WOONSOCKET — While the Woonsocket Education Department is projecting a modest surplus, there is at least one area of the budget that’s going in the wrong direction financially: Out-of-district tuitions.

Checking in on spending trends as the fiscal year winds down, the School Committee recently learned from Finance Director Brad Peryea that the budget for out-of-district tuitions is presently overspent by about $328,000.

Schools Supt. Patrick McGee told members of the school committee that the spigot of dollars flowing out of the district is driven largely by the exit of students exercising their option to enroll in career and technical programs in other school districts, including Lincoln, Ponaganset and Cumberland.

“But mostly it’s been Cumberland,” said McGee. “That’s the dilemma we’ve been dealing with.”

Under a program that was launched during the era of former Education Commissioner Ken Wagner, predecessor of Angelica Infante-Green, students have the right to enroll in career and technical programs, or CTEs, outside the community in which they reside – even if their hometown district offers the same programs.

The Woonsocket Area Career and Technical Center offers a “very successful” curriculum of 11 different programs, McGee said, but Cumberland’s menu includes some options that WACTA does not, including law, said McGee.

It doesn’t take many kids to drive up out-of-district tuition costs to an uncomfortable level. Assuming a state reimbursement of about $13,000 per student – roughly what the district receives from the state to educate one child – the over-budget sum could represent fewer than 30 students the WED didn’t anticipate paying for.

But for McGee it’s already uncomfortable enough.

“I had a very frustrating summer,” he said during the School Committee’s most recent meeting on Feb. 24. “I was extremely cranky. It seemed like I was getting daily families that were unenrolling at Woonsocket High School and electing to go to other districts.”

It was School Committee Vice Chairman Donald Burke who triggered the discussion about out-of-district tuitions, saying he was troubled by the scale of the unbudgeted costs.

“Is the education department looking at the reasons why a lot of these students are opting out of Woonsocket schools?” Burke asked.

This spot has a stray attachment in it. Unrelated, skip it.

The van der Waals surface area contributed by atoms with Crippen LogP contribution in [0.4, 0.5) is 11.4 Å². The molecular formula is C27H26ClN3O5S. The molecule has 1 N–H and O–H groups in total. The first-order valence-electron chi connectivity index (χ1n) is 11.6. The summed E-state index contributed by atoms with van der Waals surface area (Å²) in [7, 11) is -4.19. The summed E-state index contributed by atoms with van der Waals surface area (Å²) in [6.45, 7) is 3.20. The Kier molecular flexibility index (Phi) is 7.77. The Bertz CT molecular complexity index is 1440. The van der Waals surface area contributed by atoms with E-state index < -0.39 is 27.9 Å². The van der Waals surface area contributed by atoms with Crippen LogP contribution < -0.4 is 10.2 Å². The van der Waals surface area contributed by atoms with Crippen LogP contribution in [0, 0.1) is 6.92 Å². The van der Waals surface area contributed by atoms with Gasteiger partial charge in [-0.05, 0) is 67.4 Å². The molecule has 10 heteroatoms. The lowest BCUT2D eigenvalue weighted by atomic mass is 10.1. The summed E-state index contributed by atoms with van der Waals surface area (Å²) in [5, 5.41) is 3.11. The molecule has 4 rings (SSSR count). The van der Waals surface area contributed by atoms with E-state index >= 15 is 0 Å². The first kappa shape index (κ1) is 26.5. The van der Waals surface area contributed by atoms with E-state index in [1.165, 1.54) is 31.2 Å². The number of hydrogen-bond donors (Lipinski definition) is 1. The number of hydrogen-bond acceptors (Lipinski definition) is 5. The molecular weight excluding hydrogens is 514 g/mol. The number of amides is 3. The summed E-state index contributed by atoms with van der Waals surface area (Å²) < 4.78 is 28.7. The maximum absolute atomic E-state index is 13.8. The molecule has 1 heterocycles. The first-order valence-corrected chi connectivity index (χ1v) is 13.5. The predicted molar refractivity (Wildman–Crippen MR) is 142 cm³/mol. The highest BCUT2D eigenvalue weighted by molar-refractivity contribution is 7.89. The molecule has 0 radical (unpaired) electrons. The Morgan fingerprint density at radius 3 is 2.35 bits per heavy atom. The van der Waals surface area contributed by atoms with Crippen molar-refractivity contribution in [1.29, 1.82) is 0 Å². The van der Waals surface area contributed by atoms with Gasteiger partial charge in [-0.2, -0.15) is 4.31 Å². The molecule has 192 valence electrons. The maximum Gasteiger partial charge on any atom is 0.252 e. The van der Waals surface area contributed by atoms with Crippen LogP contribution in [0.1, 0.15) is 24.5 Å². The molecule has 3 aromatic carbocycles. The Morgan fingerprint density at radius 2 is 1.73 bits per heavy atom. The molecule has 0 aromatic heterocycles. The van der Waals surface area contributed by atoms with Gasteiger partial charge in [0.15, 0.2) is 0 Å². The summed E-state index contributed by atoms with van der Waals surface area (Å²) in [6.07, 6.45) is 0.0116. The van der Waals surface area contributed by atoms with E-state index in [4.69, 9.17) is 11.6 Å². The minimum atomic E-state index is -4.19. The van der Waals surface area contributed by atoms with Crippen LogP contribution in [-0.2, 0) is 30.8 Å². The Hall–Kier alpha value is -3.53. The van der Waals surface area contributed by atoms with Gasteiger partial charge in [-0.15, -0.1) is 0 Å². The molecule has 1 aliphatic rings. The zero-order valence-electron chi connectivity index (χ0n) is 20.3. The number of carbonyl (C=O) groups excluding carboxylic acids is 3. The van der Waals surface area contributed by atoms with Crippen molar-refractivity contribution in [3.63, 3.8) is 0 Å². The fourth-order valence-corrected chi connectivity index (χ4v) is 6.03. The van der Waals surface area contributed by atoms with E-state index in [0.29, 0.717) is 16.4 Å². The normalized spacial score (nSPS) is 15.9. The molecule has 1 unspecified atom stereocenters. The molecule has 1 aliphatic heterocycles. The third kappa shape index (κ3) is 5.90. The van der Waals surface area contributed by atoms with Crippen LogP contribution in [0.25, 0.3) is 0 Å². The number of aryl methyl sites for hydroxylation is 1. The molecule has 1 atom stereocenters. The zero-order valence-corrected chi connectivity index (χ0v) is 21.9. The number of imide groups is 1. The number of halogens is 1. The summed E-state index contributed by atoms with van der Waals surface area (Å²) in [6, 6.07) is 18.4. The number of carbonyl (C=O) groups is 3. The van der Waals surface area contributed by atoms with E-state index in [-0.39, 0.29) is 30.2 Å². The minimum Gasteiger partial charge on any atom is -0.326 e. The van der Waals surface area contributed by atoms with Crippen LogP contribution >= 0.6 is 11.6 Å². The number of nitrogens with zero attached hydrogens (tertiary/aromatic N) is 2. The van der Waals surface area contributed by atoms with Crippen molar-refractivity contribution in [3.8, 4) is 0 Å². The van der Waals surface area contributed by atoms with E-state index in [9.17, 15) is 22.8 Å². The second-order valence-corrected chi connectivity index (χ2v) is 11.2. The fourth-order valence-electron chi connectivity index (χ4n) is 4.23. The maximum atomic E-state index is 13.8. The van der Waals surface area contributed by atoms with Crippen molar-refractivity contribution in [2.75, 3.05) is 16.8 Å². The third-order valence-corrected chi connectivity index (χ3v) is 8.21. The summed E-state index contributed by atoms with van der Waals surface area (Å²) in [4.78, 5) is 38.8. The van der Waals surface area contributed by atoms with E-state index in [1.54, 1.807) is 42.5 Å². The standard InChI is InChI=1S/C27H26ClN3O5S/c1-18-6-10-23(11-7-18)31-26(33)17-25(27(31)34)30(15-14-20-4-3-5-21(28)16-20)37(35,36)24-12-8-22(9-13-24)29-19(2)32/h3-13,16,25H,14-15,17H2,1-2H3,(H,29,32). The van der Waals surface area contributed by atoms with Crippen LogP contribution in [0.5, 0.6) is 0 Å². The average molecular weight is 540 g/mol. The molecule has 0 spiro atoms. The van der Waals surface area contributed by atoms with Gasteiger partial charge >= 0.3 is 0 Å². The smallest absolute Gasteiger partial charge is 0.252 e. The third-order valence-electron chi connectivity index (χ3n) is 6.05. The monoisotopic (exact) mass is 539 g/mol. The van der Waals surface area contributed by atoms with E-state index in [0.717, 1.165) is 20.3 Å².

Did it have anything to do with the pandemic?

Perhaps, School Committee Chairman Paul Bourget suggested, more families were shopping around for school districts with in-person learning. The WED didn’t start gradually funneling WHS students back to classrooms for any amount of in-person learning until the last week of January.

But McGee doesn’t think so. Most of the unexpected requests for out-of-district placements came before school districts had filed their reopening plans with the Rhode Island Department of Education in late July.

McGee said the district is already working on a plan to address the apparent demand for out-of-district placements. He said WHS Principal Carnell Henderson and his leadership team are developing a vocational program that will capitalize on some of the school’s unique strengths, such as the music and theater arts program.

“We really do have to become more competitive with the surrounding districts,” McGee said.

But Bourget was hopeful that the trend will subside – along with the pandemic, presumably – before the start of the new school year in September.

“Hopefully next year things calm down,” said Bourget. “I’m hopeful it’s the pandemic that’s pushing the movement of our students.”

Despite some accounts running over budget, Peryea said the WED is projecting a surplus of about $450,000 in its roughly $88.3 million budget. One area where the pandemic is paying off is in salaries for substitutes. The district is on track to spend about $320,000 less than planned for that.

Either because there have been too few substitutes to go around because of the increase in remote teaching, or because they haven’t been needed as much because there are fewer in-person classes, the result has been savings for the WED, according to Peryea.

Follow Russ Olivo on Twitter @russolivo

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